The Stalingrad Madonna, by Ben Jeapes

Winter 1942, and the Stalingrad siege was coming to its inevitable end. The German Sixth Army was cut off, encircled by the Russians. Hitler had long ago decided that he would sacrifice rather than rescue them. No help was coming. They were down to their final drops of fuel, their last scraps of food. Men were dying of starvation in the freezing cold.

And then came Christmas.
“From quite early in the month, men started to put aside tiny amounts of food, not in preparation for a breakout across the snow, but for a Christmas feast or gifts. A unit in 297th Infantry Division slaughtered a packhorse early so as to make horse sausage as Christmas presents. Advent crowns were fashioned from tawny steppe grass instead of evergreen, and little Christmas trees were carved out of wood in desperate attempts to make it ‘just like home’.”
“There can be little doubt about the genuine and spontaneous generosity of that Christmas. A lieutenant gave out the last of his cigarettes, writing paper and bread as presents for his men. ‘I myself had nothing,’ he wrote home, ‘and yet it was one of my most beautiful Christmases and I will never forget it.’ As well as giving their cigarette ration, men even gave their bread, which they sorely needed. Others laboriously carved equipment racks for each other.”
Husky strains of ‘Stille Nacht, heilige Nacht’ drifted out of the bunkers into the freezing air.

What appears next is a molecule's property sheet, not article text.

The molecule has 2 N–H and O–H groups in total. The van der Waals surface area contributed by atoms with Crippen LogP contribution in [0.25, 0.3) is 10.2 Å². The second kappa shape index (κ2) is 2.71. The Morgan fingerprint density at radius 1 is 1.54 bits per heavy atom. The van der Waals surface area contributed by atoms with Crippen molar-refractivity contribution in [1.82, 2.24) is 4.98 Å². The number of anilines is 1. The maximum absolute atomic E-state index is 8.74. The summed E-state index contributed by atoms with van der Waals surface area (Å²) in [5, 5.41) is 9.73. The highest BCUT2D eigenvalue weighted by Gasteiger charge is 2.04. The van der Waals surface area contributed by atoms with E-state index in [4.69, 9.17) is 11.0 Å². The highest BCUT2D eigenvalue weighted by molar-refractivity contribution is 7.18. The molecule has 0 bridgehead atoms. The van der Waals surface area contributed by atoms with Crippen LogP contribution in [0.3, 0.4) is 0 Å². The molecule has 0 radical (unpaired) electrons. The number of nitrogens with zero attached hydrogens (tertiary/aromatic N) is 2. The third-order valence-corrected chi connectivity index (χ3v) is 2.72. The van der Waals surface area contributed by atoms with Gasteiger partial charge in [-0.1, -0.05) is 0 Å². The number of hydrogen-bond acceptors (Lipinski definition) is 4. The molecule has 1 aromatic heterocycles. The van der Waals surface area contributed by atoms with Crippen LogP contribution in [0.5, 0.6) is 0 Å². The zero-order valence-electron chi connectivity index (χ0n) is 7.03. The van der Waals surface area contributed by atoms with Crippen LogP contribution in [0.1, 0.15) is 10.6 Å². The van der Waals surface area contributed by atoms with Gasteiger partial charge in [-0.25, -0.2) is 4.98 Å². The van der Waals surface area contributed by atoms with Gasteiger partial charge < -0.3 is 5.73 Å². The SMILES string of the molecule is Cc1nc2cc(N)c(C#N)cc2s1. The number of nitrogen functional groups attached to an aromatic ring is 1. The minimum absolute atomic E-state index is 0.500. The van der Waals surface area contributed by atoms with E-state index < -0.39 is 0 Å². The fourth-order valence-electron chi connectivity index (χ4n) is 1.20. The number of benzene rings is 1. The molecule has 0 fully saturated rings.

A doctor in the 16th Panzer Division, Kurt Reuber, was also a talented amateur artist. On the back of a large Russian map - the only paper available - he drew a Madonna and Child in charcoal. “... an embracing, protective, almost womb-like mother and child, joined with the words of St John the Evangelist: ‘Light, Life, Love’.” He pinned it up on the wall of his bunker.
“Everyone who entered, halted and stared. Many began to cry. To Reuber’s slight embarrassment - no artist could have been more modest about his own gifts - his bunker became something of a shrine.”
Reuber died two years later in a Soviet POW camp. His sketch, the Stalingrad Madonna, was sent home with a patient airlifted on the last flight out from Stalingrad. It now hangs in the Kaiser Wilhelm Memorial Church, Berlin, with copies in the cathedrals of Berlin, Coventry and Volgograd (Stalingrad as was).

The light shone in the darkness, and the darkness could not overcome it.

  • Quotations from Stalingrad, Antony Beevor, pp 311-312

Ben Jeapes took up writing in the mistaken belief that it would be easier than a real job (it isn’t). Hence, as well as being the author of 7 novels and co-author of many more, he has also been a journal editor, book publisher, and technical writer.


  1. Wow, what a story! That would have been perfect in the Christmas anthology under the section 'Light in the darkness-Christmas when times are tough.' Very powerful. You set the scene so well, great piece of writing. Thank you.


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